Enhanced extraction in N.L.'s first heavy oil field

Mar 5th, 2015

Kelly Foss

Enhanced extraction in N.L.'s first heavy oil field

The Hebron Project is the fourth major offshore development in Newfoundland and Labrador, with an estimated 2,620 million barrels of oil (MBO) in place, of which more than 700 MBO are considered to be recoverable. First oil is expected in 2017 representing a fundamental asset for the energy growth of the province.

Researchers at Memorial University are now looking towards the future to come up with new methods, called enhanced oil recovery (EOR), to extract even more oil. Enhanced oil recovery, also called tertiary recovery, is the implementation of various techniques for increasing the amount of crude oil that can be extracted from an oil field.

Using EOR methods, an estimated 5-10 per cent more original oil in place can be extracted compared to primary and secondary production. The effectiveness of the EOR method varies depending on the reservoir characteristics and operational challenges.

 “Hebron crude oils in the Ben Nevis formation are denser compared to those from other nearby offshore fields in the province,” said Luis Valencia, a Venezuelan graduate student with the Department of Earth Sciences. “Also known as heavy oil, it is more viscous and limits the enhanced oil recovery methods that can be used.”

Mr. Valencia is involved in the first project designed in Memorial University’s new Hibernia EOR lab aimed at understanding the unique characteristics of the Hebron Field, as the first heavy oil field in the province. He is jointly supervised by Dr. Lesley James, assistant professor in Process Engineering and the Chevron Chair in Petroleum Engineering, and Dr. Karem Azmy, professor from the Department of Earth Sciences. Their interdisciplinary research also includes Dr. Thormod Johansen, jointly appointed professor in Process  Engineering and Earth Sciences and Dr. Anand Yethiraj, associate professor in the Department of Physics and Physical Oceanography.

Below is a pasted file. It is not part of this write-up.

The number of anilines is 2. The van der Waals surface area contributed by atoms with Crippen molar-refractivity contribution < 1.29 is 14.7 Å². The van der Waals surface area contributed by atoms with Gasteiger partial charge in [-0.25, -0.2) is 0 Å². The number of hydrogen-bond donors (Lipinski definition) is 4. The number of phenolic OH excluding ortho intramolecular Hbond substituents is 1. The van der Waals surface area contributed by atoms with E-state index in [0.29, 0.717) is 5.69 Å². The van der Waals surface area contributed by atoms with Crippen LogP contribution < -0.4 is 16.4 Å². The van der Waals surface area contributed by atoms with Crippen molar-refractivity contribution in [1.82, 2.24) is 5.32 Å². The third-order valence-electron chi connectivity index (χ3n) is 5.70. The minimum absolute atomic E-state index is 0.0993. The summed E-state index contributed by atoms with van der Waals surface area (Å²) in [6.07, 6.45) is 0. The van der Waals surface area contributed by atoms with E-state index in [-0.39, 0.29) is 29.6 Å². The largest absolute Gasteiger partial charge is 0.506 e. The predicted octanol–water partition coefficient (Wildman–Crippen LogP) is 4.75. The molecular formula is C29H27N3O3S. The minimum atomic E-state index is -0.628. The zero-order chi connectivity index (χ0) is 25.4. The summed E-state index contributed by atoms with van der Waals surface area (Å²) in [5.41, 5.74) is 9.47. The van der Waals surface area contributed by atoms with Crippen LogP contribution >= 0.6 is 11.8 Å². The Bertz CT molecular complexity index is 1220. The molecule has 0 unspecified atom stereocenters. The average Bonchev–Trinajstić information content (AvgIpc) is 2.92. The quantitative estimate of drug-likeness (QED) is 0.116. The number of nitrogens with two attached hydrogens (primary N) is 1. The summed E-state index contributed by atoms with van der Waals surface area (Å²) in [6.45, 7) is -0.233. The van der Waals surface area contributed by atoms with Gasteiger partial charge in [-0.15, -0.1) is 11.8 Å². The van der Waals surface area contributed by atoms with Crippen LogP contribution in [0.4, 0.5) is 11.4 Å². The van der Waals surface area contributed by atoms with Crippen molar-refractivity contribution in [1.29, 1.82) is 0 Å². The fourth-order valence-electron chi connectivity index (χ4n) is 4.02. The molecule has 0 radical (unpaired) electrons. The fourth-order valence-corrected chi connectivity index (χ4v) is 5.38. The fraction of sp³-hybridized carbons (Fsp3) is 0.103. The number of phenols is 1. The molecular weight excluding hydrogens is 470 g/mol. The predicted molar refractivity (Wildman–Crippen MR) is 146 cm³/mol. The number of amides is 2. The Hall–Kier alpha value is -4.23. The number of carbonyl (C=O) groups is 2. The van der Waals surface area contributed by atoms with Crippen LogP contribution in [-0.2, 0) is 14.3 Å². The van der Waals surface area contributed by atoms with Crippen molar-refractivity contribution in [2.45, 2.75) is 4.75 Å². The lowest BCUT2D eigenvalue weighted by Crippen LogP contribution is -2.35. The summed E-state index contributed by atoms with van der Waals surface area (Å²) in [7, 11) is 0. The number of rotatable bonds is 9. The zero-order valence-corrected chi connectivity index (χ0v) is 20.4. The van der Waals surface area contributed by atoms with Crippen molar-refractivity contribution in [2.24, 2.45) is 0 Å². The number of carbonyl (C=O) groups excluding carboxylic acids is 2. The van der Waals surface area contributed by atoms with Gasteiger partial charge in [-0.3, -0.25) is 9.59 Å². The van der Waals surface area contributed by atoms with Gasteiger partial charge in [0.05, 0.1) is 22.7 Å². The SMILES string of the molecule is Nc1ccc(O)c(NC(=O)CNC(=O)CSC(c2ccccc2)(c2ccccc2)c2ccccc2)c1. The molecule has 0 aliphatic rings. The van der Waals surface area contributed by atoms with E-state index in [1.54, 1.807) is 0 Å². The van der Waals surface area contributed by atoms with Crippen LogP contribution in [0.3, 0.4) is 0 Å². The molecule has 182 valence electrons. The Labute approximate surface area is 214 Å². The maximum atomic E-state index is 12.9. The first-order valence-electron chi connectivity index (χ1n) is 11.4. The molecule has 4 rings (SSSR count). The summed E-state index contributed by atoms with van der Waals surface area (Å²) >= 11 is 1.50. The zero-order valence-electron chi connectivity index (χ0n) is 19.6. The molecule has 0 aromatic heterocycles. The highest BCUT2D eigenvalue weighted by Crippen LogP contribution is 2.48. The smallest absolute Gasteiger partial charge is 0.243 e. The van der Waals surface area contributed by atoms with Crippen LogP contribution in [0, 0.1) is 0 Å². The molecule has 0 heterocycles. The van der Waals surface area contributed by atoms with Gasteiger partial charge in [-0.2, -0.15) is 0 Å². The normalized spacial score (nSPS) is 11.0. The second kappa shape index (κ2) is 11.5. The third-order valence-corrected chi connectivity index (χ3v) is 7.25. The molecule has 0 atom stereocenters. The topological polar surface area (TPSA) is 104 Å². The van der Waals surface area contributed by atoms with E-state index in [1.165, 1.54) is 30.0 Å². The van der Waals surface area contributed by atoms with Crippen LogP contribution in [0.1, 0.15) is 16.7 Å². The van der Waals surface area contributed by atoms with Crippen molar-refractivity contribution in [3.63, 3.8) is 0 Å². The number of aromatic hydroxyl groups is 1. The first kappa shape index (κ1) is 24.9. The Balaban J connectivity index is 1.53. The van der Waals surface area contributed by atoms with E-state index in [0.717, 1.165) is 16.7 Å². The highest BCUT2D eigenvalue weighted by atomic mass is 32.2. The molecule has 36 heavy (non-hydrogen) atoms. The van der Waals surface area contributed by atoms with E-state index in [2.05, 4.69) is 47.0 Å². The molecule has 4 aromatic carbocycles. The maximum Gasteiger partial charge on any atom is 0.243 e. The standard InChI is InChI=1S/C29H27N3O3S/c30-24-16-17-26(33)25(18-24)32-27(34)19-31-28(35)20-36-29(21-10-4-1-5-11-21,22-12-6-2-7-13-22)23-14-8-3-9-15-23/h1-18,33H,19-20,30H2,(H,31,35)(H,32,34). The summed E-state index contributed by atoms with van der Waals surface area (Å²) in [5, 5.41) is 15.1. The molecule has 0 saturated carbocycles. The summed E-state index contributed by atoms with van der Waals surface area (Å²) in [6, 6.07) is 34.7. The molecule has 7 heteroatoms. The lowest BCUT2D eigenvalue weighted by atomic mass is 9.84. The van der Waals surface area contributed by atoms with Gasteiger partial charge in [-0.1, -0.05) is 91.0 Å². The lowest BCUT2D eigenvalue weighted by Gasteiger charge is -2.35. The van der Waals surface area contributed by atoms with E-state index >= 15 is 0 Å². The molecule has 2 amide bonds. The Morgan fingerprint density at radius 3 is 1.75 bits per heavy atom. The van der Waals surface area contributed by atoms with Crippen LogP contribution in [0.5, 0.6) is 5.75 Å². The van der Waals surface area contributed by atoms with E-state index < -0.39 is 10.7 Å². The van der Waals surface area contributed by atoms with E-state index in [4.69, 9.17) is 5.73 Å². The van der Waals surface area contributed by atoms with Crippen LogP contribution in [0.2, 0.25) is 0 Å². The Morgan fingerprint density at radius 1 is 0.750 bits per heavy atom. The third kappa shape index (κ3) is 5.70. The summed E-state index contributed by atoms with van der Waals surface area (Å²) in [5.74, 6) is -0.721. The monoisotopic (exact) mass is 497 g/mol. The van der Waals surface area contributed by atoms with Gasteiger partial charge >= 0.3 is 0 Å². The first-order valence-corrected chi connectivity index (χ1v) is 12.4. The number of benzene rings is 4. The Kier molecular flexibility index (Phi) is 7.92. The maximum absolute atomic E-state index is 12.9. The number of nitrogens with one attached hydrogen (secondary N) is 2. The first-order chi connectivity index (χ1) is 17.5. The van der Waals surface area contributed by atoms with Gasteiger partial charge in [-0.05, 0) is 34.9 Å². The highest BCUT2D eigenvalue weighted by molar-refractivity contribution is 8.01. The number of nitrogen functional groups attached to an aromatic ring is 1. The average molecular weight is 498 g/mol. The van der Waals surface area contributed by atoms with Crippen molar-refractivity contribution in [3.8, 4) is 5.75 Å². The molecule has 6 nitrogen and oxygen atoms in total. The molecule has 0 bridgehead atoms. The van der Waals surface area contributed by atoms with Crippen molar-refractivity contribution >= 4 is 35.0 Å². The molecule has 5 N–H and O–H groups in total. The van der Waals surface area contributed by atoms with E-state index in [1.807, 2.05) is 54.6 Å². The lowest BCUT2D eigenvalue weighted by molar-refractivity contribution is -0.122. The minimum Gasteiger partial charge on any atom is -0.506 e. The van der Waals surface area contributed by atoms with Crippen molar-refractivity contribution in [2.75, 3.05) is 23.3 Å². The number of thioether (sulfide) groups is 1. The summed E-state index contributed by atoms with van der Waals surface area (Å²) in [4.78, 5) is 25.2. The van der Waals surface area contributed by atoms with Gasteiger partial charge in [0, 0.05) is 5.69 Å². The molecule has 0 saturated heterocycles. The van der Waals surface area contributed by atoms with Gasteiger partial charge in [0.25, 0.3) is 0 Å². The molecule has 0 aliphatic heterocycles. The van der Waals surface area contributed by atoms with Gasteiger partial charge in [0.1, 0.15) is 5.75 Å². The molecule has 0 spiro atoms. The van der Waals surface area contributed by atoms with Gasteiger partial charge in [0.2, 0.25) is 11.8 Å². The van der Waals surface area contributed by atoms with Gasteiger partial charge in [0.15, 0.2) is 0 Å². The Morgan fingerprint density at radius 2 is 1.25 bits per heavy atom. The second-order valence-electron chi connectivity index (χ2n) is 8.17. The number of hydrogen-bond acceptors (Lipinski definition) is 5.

“My research project involves experimentally examining polymer flooding as a potential EOR method for the Hebron field,” he said. “Polymer flooding is the initial EOR technique to be evaluated, and part of the polymers to be considered are biopolymers which are environmentally friendly EOR chemicals to improve oil production.”

Water flood technology uses water to get additional oil out of a reservoir. Polymer is a gel material added to the water to increase viscosity and further improve results of the water flood. In addition to making the water thicker, it increases friction, so it pushes the oil more uniformly through the pores in fine-grain sands of the formation.

“We are doing lab experiments using similar rocks and fluids as you would find in the reservoirs, so we are trying to mimic the same conditions and test how it will work on a small scale.”

The researcher says the fact that Hebron is not actually producing oil right now makes the process harder.

“According to the initial forecast, they will start to produce first oil in 2017 and EOR technologies could be applied in 30 years, after initial production” said Mr. Valencia. “But because it’s the first heavy oil field in the province and it’s offshore, we have to be thinking ahead. That’s the idea, to start our research now in the early stages of this field, so that it will allow Memorial to evaluate and examine efficient alternatives to the challenges of developing an offshore heavy oil field.”

The graduate student says he was encouraged to come to Canada by his mentor, the former Canadian ambassador to Venezuela.

“Venezuela is a country with a very large oil reserve, and normally people would go to Alberta to learn more,” he said. “But I wanted to come to Memorial because the research here is so new and it’s exciting to be the first one working in a field.

“I’ve also been trying to promote Memorial’s new Hibernia EOR Lab to people at home so they realize they can also come here. It’s a wonderful place and I’m really enjoying it.”


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